You probably can’t remember a painful memory in your life that broke you quite as much as the day you found out you had to stop driving your old car.
Everyone feels like. You'll like that if one day, you have to stop driving an old Chevrolet. And it hurt more if it's a red beauty with black stripes, a 1970 El Camano SS. You won't have the guts to drive a red car after that.
Usually, restoring a classic car can take a year or two.
If you have a similar experience or you have a vintage that's collecting dust in your garage, this article has a few practical advice on how to speed things up and how to find the parts, and how you can register it again in the DMV, complete with VIN verification done by a registered VIN verifier.
But first, take a moment to remember our classic cars and how they made us feel.
The Glory Days
Every time you wake up, the first thing you would think about was your car. You would wash it and drive it to school. It was a classic car, and it was built differently. It’s smaller than the cars are now, yes. But it was powerful. So powerful. The moment you started the engine, you could feel its power emanating through every part of the car.
Driving was so simple back then. There was no power steering or airbags even, and the rush of driving was always a trip—no dash cams. No GPS. No distractions. It was just you and your car, each trusting the other.
Traffic then was not like it’s now. Back then, it's possible to drift, make handbrake turns, and do burnouts. And the smell. You won’t ever forget the thrilling scent of burnt rubber.
The best part of your day was always when you were driving your car, and it was there for you through the best moments in your life. Your first kiss and your first significant heartbreak happened inside that car. You went to prom in it. You and your brother visited a different state for the first time while taking turns driving that car.
You loved that car, and you promised you won’t ever own another one.
But be real. Life happened. And you did own many other cars. Nothing was ever like your first classic car, though. It was even painful to buy a vehicle of the same color as your first one.
Restoring it was too expensive. With debt and mortgage to pay, it just wasn’t a priority then
It’s been in the garage for ten years, but you could never sell that auto. Other cars would come and go, but never this one. It hasn’t seen the light of the day in so long. However, you still clean it occasionally and open the hood to appreciate the internals. Old cars didn’t have a hundred buttons and nozzles. Everything was simple and clean.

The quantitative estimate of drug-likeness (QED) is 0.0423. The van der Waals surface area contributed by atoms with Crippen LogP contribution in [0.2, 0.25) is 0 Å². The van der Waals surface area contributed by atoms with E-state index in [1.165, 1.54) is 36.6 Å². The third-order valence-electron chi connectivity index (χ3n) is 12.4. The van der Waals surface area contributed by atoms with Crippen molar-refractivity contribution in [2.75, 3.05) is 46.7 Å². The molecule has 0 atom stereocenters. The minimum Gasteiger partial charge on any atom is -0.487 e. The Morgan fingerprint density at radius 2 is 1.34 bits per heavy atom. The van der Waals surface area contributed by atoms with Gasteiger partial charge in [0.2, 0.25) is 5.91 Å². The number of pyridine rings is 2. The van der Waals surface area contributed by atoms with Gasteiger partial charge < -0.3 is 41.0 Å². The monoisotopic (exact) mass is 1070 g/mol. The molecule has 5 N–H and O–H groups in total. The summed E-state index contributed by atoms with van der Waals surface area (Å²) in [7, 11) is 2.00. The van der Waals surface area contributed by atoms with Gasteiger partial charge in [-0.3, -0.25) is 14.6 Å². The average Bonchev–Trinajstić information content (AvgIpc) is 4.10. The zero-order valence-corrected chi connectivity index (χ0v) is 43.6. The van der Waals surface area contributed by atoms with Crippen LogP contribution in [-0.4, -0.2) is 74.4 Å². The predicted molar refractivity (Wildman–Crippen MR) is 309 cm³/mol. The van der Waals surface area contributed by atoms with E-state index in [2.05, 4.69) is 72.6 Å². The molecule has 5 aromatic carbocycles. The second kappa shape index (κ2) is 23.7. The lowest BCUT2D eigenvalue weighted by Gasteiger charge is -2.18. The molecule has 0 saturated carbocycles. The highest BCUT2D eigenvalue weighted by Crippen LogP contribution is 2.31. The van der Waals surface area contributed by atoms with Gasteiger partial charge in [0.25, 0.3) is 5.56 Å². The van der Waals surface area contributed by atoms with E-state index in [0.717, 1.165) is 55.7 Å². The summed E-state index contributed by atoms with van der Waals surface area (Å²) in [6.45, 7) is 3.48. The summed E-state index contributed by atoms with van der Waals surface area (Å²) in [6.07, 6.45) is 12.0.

You kept asking yourself why you haven’t sold it yet. That would've been the practical choice. But you knew the answer. It would break you just as much as finding out it’s not fit for driving anymore. That’s just not an option—anything but that.
And deep down, you knew why it's still there in your garage. You knew that someday, you'd feel its power coursing through every part of it—flowing through its very veins made from rubber and steel one day.
The Restoration Project
And now it’s finally time to restore your car. Before you begin, remember, this process takes a while. But it'll be well worth it. You'll drive it again, and there’s no feeling quite like it.
But enough about that. Here are some tips to help you drive your car again.
Finding the Parts
- Save all the parts you can so you won’t have to buy all of them.
- Contact vehicle salvage centers near you. They might have some parts that match what your car needs and has.
- Check online. There might be fellow car enthusiasts you can purchase parts from.
Restoring the Car
- Do all the restoration work yourself to save a fortune. Only consult with a professional if there's something you’re sure you can’t do.
- Make space for your project. Keep your car away from any external factor that might harm it.
- Prepare your tools and owner’s manual.
- Talk to friends or other car enthusiasts who can help you.
- Set a budget for professional work like repainting.
- Take your time. Enjoy the process. Don’t rush, and always find the most affordable alternatives.
The Don’ts of Restoration
- Don’t settle for imitations. If you can still find genuine parts, get them instead.
- Don’t throw away broken parts until your car is restored. You may need to get a machinist to replicate it if you can’t find a genuine part.
- Don’t forget to learn the basics of car repair. A vintage car is tougher to fix than a modern one. You’ll need to be precise when working on one and know what parts to replace or fix.
- Don’t underestimate bolt kits. Be prepared and buy a lot of them. You’ll never know when you’ll need them.
- Don’t rush it. Take it slow. Fix and buy one part at a time. The expenses of restoration can easily blow out of proportions. A vintage car, after all, is a high-maintenance mistress.
Driving the Car Again
When your car is in top condition, here are the steps you need to avoid legal problems when you drive it again:
- Undergo VIN verification with a registered VIN verifier.
- Register the car, so it’s in the DMV system again.
Restoration projects are challenging, especially for classic cars. You'll spend so much time, money, and energy to get any car running again.
But if it’s your first love and car, it’s worth it. If you feel the rush of driving a classic car again, do it. Restore your car.
When you get your car's VIN verification done and DMV registration, you can once again relive the glory days.
Want to learn more? Click here on The Ultimate Guide to VIN Verifications & VIN Verifiers